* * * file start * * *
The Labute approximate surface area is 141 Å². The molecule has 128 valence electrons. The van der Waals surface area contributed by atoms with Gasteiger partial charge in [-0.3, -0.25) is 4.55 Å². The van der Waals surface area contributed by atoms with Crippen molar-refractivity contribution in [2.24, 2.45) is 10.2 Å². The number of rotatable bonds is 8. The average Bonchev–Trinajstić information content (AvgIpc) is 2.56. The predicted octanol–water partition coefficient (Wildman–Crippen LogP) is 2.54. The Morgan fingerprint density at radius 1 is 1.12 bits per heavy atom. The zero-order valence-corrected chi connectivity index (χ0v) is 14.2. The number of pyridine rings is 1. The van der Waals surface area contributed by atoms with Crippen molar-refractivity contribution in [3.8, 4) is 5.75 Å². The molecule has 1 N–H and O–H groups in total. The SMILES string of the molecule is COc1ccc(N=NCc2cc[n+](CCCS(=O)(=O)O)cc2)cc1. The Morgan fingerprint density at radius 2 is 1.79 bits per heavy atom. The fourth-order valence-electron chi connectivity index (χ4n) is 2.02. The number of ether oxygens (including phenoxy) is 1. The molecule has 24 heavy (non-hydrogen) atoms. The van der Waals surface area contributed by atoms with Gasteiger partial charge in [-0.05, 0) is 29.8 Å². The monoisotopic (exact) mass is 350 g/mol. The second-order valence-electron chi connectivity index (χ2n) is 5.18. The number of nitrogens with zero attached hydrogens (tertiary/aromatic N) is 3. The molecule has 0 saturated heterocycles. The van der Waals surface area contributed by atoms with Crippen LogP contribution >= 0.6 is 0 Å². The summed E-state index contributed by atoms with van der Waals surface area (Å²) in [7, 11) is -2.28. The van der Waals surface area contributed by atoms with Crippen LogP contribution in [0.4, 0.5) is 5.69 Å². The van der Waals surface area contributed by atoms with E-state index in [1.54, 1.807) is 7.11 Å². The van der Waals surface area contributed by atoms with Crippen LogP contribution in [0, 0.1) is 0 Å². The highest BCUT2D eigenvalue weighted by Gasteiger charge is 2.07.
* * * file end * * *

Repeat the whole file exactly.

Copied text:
The Labute approximate surface area is 141 Å². The molecule has 128 valence electrons. The van der Waals surface area contributed by atoms with Gasteiger partial charge in [-0.3, -0.25) is 4.55 Å². The van der Waals surface area contributed by atoms with Crippen molar-refractivity contribution in [2.24, 2.45) is 10.2 Å². The number of rotatable bonds is 8. The average Bonchev–Trinajstić information content (AvgIpc) is 2.56. The predicted octanol–water partition coefficient (Wildman–Crippen LogP) is 2.54. The Morgan fingerprint density at radius 1 is 1.12 bits per heavy atom. The zero-order valence-corrected chi connectivity index (χ0v) is 14.2. The number of pyridine rings is 1. The van der Waals surface area contributed by atoms with Crippen molar-refractivity contribution in [3.8, 4) is 5.75 Å². The molecule has 1 N–H and O–H groups in total. The SMILES string of the molecule is COc1ccc(N=NCc2cc[n+](CCCS(=O)(=O)O)cc2)cc1. The Morgan fingerprint density at radius 2 is 1.79 bits per heavy atom. The fourth-order valence-electron chi connectivity index (χ4n) is 2.02. The number of ether oxygens (including phenoxy) is 1. The molecule has 24 heavy (non-hydrogen) atoms. The van der Waals surface area contributed by atoms with Gasteiger partial charge in [-0.05, 0) is 29.8 Å². The monoisotopic (exact) mass is 350 g/mol. The second-order valence-electron chi connectivity index (χ2n) is 5.18. The number of nitrogens with zero attached hydrogens (tertiary/aromatic N) is 3. The molecule has 0 saturated heterocycles. The van der Waals surface area contributed by atoms with Crippen LogP contribution >= 0.6 is 0 Å². The summed E-state index contributed by atoms with van der Waals surface area (Å²) in [7, 11) is -2.28. The van der Waals surface area contributed by atoms with Crippen LogP contribution in [0.4, 0.5) is 5.69 Å². The van der Waals surface area contributed by atoms with E-state index in [1.54, 1.807) is 7.11 Å². The van der Waals surface area contributed by atoms with Crippen LogP contribution in [0, 0.1) is 0 Å². The highest BCUT2D eigenvalue weighted by Gasteiger charge is 2.07.